This information can benefit hairdressers and salon owners/managers. It is also a resourceful guide for manufacturers wanting to equip their sales force, brand managers, and educators with a unique perspective on introverted and extroverted clients and what their individual needs are in and out of the salon.
Much like a fingerprint, no two clients are the same. They all have various needs and wants. Their hair textures and lifestyles are different while their skillsets and knowledge vary. But more importantly, they have different types of personalities, communication styles and ways of learning, and what makes a good hairdresser or barber a great hairdresser or barber is knowing just how to successfully meet their needs on an emotional and mental level and not just on the surface. Knowing how to read a client and adjust your own personality, communication style and learning approach to meet theirs is what will set you apart from your competition. Let’s take a look at what introverted and extroverted clients needs from salon professionals.
As we mentioned in the article Introverts & Extroverts: A Love Story, you’re really not one or the other. Being a pure introvert or a pure extrovert is impossible. We all have introverted or extroverted tendencies and where we fall on the spectrum is largely influenced by our genetics and has more to do with where we draw energy from than it does with our behavior.
We going to take a more in-depth look at the “verts” and their unique traits. As you read this article, I want you to ask yourself the following questions:
- What clients of mine resemble the traits of an introvert?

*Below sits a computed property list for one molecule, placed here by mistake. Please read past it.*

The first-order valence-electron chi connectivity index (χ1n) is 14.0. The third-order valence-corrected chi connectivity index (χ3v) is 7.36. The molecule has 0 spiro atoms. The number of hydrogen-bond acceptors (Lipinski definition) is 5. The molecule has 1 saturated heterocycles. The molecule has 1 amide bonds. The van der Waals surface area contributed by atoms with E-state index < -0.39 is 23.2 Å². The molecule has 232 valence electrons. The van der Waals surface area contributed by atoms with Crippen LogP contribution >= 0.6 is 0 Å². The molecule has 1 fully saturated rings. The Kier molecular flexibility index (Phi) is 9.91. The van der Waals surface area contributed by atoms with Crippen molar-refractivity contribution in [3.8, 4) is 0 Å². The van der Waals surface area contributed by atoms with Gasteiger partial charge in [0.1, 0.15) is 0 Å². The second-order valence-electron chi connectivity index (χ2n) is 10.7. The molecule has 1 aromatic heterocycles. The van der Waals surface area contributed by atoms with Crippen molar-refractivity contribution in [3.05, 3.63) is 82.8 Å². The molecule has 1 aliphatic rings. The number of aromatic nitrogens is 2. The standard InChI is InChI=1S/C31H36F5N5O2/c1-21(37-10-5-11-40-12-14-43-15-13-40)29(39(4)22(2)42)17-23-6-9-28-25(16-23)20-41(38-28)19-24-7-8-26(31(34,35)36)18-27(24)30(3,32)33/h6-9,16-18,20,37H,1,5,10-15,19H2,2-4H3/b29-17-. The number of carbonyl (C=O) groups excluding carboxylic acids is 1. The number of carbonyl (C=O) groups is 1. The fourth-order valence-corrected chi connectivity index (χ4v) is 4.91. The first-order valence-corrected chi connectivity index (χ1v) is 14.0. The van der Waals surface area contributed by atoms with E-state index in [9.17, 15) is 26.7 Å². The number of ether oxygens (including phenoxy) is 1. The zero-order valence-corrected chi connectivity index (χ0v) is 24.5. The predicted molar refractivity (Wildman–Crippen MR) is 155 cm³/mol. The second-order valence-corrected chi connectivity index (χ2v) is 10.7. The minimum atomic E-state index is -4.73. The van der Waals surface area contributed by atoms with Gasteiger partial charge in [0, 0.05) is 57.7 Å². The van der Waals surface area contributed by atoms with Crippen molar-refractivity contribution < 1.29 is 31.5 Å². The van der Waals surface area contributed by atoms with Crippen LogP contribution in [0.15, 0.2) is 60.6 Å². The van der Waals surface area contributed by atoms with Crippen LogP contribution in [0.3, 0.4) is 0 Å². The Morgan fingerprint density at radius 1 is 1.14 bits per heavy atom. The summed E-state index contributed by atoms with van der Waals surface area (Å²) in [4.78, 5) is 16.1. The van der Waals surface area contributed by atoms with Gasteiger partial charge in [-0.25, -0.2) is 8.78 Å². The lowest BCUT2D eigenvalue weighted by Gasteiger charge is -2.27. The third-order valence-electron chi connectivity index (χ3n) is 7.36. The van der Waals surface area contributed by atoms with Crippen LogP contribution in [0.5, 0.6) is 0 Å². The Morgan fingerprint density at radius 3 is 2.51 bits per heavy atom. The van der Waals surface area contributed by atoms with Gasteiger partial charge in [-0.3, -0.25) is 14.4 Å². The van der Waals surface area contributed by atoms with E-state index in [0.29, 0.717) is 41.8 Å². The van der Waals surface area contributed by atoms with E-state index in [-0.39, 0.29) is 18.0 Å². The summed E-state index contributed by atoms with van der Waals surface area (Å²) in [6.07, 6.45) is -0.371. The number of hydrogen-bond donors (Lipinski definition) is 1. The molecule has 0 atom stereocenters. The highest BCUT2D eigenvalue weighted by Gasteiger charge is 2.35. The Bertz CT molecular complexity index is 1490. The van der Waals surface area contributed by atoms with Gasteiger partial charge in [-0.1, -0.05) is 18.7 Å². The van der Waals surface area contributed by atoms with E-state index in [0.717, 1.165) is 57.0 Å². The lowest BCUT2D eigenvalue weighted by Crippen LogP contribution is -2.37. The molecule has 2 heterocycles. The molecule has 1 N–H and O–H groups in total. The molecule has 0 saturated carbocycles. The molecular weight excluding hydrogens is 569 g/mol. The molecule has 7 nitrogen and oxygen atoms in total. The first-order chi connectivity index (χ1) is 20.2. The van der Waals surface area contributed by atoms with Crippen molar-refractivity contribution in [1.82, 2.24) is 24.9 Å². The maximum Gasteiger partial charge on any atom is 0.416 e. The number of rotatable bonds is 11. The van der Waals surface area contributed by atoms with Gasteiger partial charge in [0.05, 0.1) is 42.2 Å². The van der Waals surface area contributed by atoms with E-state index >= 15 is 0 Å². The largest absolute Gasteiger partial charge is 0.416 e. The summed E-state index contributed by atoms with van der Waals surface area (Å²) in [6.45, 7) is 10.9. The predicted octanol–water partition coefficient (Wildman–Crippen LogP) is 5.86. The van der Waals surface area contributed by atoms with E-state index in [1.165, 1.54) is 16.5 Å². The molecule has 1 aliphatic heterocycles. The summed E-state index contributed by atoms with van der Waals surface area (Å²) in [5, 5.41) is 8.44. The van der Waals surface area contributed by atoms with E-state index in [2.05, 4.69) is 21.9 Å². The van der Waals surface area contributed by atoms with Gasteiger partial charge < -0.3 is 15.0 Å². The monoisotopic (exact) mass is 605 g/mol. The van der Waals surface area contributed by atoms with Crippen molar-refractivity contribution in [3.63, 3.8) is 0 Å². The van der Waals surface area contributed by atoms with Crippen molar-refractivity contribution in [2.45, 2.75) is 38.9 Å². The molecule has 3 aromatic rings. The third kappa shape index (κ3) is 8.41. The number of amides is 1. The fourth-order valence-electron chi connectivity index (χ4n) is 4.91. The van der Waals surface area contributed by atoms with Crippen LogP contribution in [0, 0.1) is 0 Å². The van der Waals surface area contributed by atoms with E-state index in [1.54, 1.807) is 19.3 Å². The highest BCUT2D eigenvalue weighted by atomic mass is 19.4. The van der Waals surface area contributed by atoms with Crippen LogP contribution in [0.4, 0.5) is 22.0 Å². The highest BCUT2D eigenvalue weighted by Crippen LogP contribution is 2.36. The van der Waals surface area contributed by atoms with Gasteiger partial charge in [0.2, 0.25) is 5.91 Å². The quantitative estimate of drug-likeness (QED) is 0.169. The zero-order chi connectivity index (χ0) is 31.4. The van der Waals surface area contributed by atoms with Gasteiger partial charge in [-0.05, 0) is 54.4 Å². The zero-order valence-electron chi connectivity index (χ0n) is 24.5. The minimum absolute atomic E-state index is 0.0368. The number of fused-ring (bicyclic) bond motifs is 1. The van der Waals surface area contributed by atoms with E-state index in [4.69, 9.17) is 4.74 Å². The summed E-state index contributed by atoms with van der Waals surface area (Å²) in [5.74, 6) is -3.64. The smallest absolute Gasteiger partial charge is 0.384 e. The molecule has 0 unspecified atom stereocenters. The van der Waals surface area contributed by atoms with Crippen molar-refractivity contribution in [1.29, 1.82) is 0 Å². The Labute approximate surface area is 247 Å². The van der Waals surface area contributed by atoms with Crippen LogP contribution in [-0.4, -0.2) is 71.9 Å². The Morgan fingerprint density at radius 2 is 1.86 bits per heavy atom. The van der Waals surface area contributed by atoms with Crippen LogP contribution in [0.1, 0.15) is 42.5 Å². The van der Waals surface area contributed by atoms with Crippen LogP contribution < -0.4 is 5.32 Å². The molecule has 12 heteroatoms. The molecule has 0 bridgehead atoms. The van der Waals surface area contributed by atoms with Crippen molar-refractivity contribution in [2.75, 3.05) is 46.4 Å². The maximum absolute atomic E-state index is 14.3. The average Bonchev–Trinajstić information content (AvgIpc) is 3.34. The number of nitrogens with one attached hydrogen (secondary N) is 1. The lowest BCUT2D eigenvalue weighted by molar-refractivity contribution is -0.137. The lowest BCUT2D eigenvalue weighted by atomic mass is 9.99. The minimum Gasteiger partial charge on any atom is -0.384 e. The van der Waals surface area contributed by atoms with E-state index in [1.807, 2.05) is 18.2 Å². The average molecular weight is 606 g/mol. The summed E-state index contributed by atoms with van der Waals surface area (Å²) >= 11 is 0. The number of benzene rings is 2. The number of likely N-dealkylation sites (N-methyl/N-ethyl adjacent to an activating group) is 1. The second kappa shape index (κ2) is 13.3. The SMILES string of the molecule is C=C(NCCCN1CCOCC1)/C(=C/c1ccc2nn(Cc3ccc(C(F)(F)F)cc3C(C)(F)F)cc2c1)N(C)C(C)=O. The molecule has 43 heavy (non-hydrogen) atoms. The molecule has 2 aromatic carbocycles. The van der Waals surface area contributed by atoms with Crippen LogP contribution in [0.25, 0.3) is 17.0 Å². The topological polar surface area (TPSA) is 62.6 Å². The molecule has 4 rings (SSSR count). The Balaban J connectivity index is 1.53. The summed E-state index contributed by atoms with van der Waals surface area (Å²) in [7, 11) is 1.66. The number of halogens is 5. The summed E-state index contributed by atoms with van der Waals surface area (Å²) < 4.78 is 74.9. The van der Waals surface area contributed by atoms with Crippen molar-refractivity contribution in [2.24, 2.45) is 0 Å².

- What clients of mine resemble the traits of an extrovert?
- Am I an introvert or an extrovert?
I’m also going to propose some questions throughout that don’t have to be answered right away. They have been created for you to take into consideration while you read.
They love solitude, are good listeners, self-sufficient, and highly focused. Often easy-to-please, introverts are very observant, crave constant learning and are continuously educating themselves. They are extremely trustworthy and are always committed to their goals, are in touch with their feelings, and prefer deep conversations to small talk.
Now knowing all this, do you have any clients that come to mind when you read this? Let’s say her name is…Ingrid—Ingrid The Introvert. Here are some questions I’d like you to take into consideration when it comes to Ingrid:
- Since Ingrid likes solitude, maybe she’ll prefer an appointment time when the salon is a tad bit quieter and less busy. Next time she’s scheduling her appointment, ask her if she’d like to come in on a day that you know has less chatter, noise, and commotion.
- Since she’s a good listener, observant and someone who loves to learn, spend a significant amount of time during each appointment teaching her something new. Give her mini-challenges to complete like, “I really think you can master this round brush. I’m going to show you how to do it and then at your next appointment I’d like to see you do it.” She’ll probably spend the next 4-6 mastering the technique.
- Since she’s not much for small talk, have an iPad or iPod at your station and some earbuds and ask her if she’d be interested in listening to a podcast or audiobook during her service, before her “lesson” or “in-salon learning session.”
- Remember, silence for you may be uncomfortable, but for an introvert, it may be a moment of solitude and everything they had hoped for.
More importantly, make sure that Ingrid knows that you’re cool with not talking. Many introverts can feel very conscious of uncomfortable extroverts around them. So a simple, “Today, you just sit back and relax, get some peace and quiet and let me help you to feel fantastic,” would go a long way to setting them at ease.